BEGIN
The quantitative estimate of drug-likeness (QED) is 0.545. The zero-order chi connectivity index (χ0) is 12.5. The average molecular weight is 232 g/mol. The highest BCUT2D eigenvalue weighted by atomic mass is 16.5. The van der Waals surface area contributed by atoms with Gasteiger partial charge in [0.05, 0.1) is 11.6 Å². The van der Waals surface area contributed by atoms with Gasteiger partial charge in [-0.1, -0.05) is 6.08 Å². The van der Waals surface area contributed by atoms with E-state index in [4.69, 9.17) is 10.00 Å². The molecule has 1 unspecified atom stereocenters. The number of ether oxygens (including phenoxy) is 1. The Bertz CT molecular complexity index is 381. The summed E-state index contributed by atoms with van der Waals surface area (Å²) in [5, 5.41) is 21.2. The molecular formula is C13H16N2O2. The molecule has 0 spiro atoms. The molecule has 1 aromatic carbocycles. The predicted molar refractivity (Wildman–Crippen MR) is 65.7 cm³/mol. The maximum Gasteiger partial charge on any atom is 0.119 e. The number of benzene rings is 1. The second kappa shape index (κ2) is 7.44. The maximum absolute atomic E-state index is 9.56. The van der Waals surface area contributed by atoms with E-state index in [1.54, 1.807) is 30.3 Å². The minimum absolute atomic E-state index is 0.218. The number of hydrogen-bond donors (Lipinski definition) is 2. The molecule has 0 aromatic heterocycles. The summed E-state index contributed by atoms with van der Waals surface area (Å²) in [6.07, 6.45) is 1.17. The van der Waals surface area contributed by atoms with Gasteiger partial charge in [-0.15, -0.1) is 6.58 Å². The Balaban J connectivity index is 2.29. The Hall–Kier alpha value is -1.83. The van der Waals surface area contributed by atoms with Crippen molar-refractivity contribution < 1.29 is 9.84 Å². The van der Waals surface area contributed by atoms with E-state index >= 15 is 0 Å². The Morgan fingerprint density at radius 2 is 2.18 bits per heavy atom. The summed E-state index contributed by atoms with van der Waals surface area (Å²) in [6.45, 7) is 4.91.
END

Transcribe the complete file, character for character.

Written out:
The quantitative estimate of drug-likeness (QED) is 0.545. The zero-order chi connectivity index (χ0) is 12.5. The average molecular weight is 232 g/mol. The highest BCUT2D eigenvalue weighted by atomic mass is 16.5. The van der Waals surface area contributed by atoms with Gasteiger partial charge in [0.05, 0.1) is 11.6 Å². The van der Waals surface area contributed by atoms with Gasteiger partial charge in [-0.1, -0.05) is 6.08 Å². The van der Waals surface area contributed by atoms with E-state index in [4.69, 9.17) is 10.00 Å². The molecule has 1 unspecified atom stereocenters. The number of ether oxygens (including phenoxy) is 1. The Bertz CT molecular complexity index is 381. The summed E-state index contributed by atoms with van der Waals surface area (Å²) in [5, 5.41) is 21.2. The molecular formula is C13H16N2O2. The molecule has 0 spiro atoms. The molecule has 1 aromatic carbocycles. The predicted molar refractivity (Wildman–Crippen MR) is 65.7 cm³/mol. The maximum Gasteiger partial charge on any atom is 0.119 e. The number of benzene rings is 1. The second kappa shape index (κ2) is 7.44. The maximum absolute atomic E-state index is 9.56. The van der Waals surface area contributed by atoms with E-state index in [1.54, 1.807) is 30.3 Å². The minimum absolute atomic E-state index is 0.218. The number of hydrogen-bond donors (Lipinski definition) is 2. The molecule has 0 aromatic heterocycles. The summed E-state index contributed by atoms with van der Waals surface area (Å²) in [6.07, 6.45) is 1.17. The van der Waals surface area contributed by atoms with Gasteiger partial charge in [-0.15, -0.1) is 6.58 Å². The Balaban J connectivity index is 2.29. The Hall–Kier alpha value is -1.83. The van der Waals surface area contributed by atoms with Crippen molar-refractivity contribution < 1.29 is 9.84 Å². The van der Waals surface area contributed by atoms with E-state index >= 15 is 0 Å². The Morgan fingerprint density at radius 2 is 2.18 bits per heavy atom. The summed E-state index contributed by atoms with van der Waals surface area (Å²) in [6.45, 7) is 4.91.